Should Your Company Apply for the IRS’ Compliance Assurance Process (CAP) Program?News
Posted in on August 31, 2021
The IRS recently announced the opening of the application period for the 2022 Compliance Assurance Process (CAP) program. The application period runs from September 1 to November 1, 2021. While the CAP program can be a good option for some companies, participating in the program also carries certain risks. As a result, prior to applying for the program, company executives will want to thoroughly discuss their options with an experienced Virginia business tax attorney.
Eligibility for the IRS’ CAP Program
Eligibility for the IRS’ CAP program is limited to U.S. publicly-traded companies that have assets of $10 million or more. Additionally, in order to qualify, a company cannot “be under investigation by, or in litigation with, any government agency that would limit the IRS' access to current tax records.” The IRS also limits the number of open years for which applicants can have pending returns. While the IRS has traditionally limited applicants to one filed return and one unfiled return (as of the first day of the applicant’s CAP year), it expanded the program to allow two filed open returns in 2021, and it has maintained this expansion for 2022.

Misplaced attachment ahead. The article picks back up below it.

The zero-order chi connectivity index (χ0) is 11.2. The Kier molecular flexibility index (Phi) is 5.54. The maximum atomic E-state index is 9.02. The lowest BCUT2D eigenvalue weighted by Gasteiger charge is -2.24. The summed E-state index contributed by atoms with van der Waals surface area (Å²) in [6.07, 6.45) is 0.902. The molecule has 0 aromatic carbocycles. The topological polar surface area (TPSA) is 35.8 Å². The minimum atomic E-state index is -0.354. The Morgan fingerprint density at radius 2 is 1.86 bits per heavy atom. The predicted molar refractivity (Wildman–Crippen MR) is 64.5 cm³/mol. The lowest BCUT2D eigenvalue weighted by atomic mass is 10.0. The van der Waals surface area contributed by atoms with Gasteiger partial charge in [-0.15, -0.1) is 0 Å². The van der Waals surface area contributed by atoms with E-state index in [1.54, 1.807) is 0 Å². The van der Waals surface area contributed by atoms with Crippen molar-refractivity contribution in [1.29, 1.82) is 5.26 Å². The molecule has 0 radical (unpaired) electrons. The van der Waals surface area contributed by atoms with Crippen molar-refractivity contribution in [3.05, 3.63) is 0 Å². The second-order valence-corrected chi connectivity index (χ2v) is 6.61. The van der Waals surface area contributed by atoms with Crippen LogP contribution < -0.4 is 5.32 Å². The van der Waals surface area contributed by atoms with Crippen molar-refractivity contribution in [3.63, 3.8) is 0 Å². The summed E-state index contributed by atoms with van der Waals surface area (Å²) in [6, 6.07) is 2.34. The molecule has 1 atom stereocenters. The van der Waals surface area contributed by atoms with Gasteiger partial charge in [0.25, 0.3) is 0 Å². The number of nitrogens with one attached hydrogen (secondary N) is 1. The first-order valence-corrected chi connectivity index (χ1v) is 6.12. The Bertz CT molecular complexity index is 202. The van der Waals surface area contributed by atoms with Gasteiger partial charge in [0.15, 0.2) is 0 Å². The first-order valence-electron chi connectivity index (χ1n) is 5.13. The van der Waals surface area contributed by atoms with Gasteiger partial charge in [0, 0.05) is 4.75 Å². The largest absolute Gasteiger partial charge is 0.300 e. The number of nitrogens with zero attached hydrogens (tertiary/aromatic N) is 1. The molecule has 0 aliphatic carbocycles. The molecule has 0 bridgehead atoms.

Benefits of Utilizing the IRS’ CAP Program
The primary benefit of the IRS’ CAP program is that it reduces the risk of facing a post-filing audit or investigation. It also reduces the timeframe of the post-examination process, which can reduce the costs of managing tax compliance as well. As the IRS explains, “In CAP, the IRS and taxpayer work together to achieve tax compliance by resolving issues prior to the filing of the tax return. The successful conclusion of CAP allows the IRS to achieve an acceptable level of assurance regarding the accuracy of the taxpayer's filed tax return and to substantially shorten the length of the post-filing examination.”
Risks Associated with the IRS’ CAP Program
Upon being accepted into the IRS’ CAP program, companies must enter into a Memorandum of Understanding (MOU) with the IRS. Among other things, this MOU establishes the terms under which the IRS can terminate a company’s participation in the program. If terminated, companies remain subject to traditional post-filing examinations.
While this isn’t necessarily a risk in itself (since a post-filing examination is simply the alternative to participating in the CAP program), the IRS will have access to all of the information the company provided while going through the CAP process. If any of this information presents grounds for enforcement action, and if the company would have otherwise had grounds to withhold this information from the IRS, then the company’s participation could ultimately prove to do more harm than good.
Schedule an Appointment with Virginia Business Tax Attorney Kevin E. Thorn
There are many other considerations involved in deciding whether to apply for the IRS’ CAP program as well. If you have questions about whether your company should apply, or if your company needs tax counsel to assist with the CAP process, we encourage you to get in touch. To schedule an appointment with Virginia business tax attorney Kevin E. Thorn, Managing Partner of Thorn Law Group, please call 703-752-3752, email email@example.com or contact us online today.Share This Post